The Wider Gola Landscape
Liberia’s Upper Guinea forests are exceptionally diverse, with very high rates of endemism. See the Wildlife page for more information. The Gola National Forest, situated in north-west Liberia, is one of the largest remaining intact areas of seasonal dense moist evergreen and semi-deciduous forest in the whole region.
The upgrade of the Gola forest from National Forest to National Park, scheduled to be completed in 2014, will significantly increase its level of protection. Once the Gola National Park has been established, the area will be linked to the Gola Rainforest National Park in Sierra Leone, creating a unique transboundary Peace Park covering over 2,000 km², providing important additional collaborative opportunities between the two neighbouring countries for promoting conservation and sustainable management across the politically divided ecosystem.
Crucially, however, the forest that links the protected areas is of similar importance as it is also part of the Upper Guinea Forest Biodiversity Hotspot, internationally recognised as a top priority for conservation efforts. Few studies have been completed on the fauna of the forest outside the protected areas, but initial results show that there are several critically important forest corridors between the protected areas that support similar fauna to these areas. An exciting new EU-funded project, GolaMA, Connecting Forest and People focuses on one of these critical corridors.
GolaMA covers ca. 40,000 ha of the Gola National Forest that falls outside the planned National Park and in effect forms a corridor linking two of the eight prospective protected areas in Liberia (the proposed Gola Forest National Park and the Foya National Forest) and the Gola Rainforest National Park in Sierra Leone. Golama is targetting an estimated 2,000 people (ca.400 households).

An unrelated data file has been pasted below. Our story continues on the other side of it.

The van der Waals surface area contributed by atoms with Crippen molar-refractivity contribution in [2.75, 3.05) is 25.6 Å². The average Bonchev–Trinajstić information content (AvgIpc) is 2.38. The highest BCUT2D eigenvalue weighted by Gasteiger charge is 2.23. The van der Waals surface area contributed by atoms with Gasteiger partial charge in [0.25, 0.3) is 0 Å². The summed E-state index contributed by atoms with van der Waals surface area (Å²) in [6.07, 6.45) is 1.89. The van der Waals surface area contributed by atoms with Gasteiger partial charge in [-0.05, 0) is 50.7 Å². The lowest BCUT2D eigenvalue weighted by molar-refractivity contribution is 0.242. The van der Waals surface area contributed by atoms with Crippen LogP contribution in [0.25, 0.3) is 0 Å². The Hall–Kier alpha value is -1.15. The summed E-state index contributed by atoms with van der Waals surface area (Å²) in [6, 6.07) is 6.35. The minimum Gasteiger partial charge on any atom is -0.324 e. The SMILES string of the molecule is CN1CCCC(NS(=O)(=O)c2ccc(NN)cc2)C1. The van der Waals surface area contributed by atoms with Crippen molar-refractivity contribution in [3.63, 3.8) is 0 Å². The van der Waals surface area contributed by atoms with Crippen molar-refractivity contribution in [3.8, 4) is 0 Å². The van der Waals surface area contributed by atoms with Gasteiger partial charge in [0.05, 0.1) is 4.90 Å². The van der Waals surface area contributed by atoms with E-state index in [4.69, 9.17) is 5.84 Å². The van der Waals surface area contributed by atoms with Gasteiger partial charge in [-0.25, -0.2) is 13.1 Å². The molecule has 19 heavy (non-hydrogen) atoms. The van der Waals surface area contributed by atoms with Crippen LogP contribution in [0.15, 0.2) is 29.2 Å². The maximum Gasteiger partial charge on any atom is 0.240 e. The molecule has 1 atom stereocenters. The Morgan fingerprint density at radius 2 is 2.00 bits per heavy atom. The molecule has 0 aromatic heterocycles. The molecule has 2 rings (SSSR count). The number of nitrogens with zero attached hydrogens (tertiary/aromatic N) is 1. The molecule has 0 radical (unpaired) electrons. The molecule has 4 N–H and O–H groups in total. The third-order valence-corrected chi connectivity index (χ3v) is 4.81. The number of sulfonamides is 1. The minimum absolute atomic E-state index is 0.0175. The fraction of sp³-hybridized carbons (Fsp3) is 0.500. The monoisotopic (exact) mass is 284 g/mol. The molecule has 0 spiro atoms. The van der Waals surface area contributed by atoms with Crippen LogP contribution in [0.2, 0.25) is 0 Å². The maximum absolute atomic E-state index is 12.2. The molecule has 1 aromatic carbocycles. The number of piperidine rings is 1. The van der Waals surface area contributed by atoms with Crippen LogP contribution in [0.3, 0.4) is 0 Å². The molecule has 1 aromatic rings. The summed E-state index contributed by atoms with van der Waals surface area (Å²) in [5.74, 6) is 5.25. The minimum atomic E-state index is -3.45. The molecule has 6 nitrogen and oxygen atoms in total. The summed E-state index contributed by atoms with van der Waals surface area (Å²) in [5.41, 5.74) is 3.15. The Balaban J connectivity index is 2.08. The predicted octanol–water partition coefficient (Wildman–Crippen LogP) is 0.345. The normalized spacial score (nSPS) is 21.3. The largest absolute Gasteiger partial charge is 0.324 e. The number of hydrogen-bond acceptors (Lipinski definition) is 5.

The GolaMA project area is currently facing serious threats, which, if not addressed, are likely to lead to isolation of the protected areas, restricting their value to biodiversity. Liberia’s forests contribute to the wellbeing of the national population by providing a wide range of services, including bushmeat and fuel wood. These forest communities are very remote, hence highly dependent on natural resources. The main sources of subsitence is agriculture, with no or very restricted access to education, health or to international aid.
A partnership between the Government and resident forest communities to manage the GolaMA project area sustainably will not only enhance the value of the protected areas to biodiversity by allowing this forest to form ‘wildlife corridors’, but will also reduce the threats to the protected areas that originate in these corridors (agricultural encroachment, mining, bushmeat hunting) while increasing the wellbeing of forest communities. GolaMA will consider adapting a relatively new and innovative sustainable financing mechanism, alongside other sustainable financing mechanisms. This will help to reduce the funding required while also bridging the perceived divide between conservation and development.
GolaMA’s objectives are to (i) establish Community Forest Management Agreements and financial sustainability business plans, (ii) ensure forest communities are benefiting from new, sustainable, alternative income generating activities under CFMAs while contributing to forest protection, (iii) to reduce bushmeat hunting/trading of protected species in the project area, (iv) establishing selfregulated sustainable artisanal mining practices, and to (v) determine the potential of carbon trading to provide sustained finance.
GolaMA means 'Unity' in the Lofa language
GolaMA is jointly implemented by
Other partners are:
Cambridge & Wageningen Universities
With funding from the European Union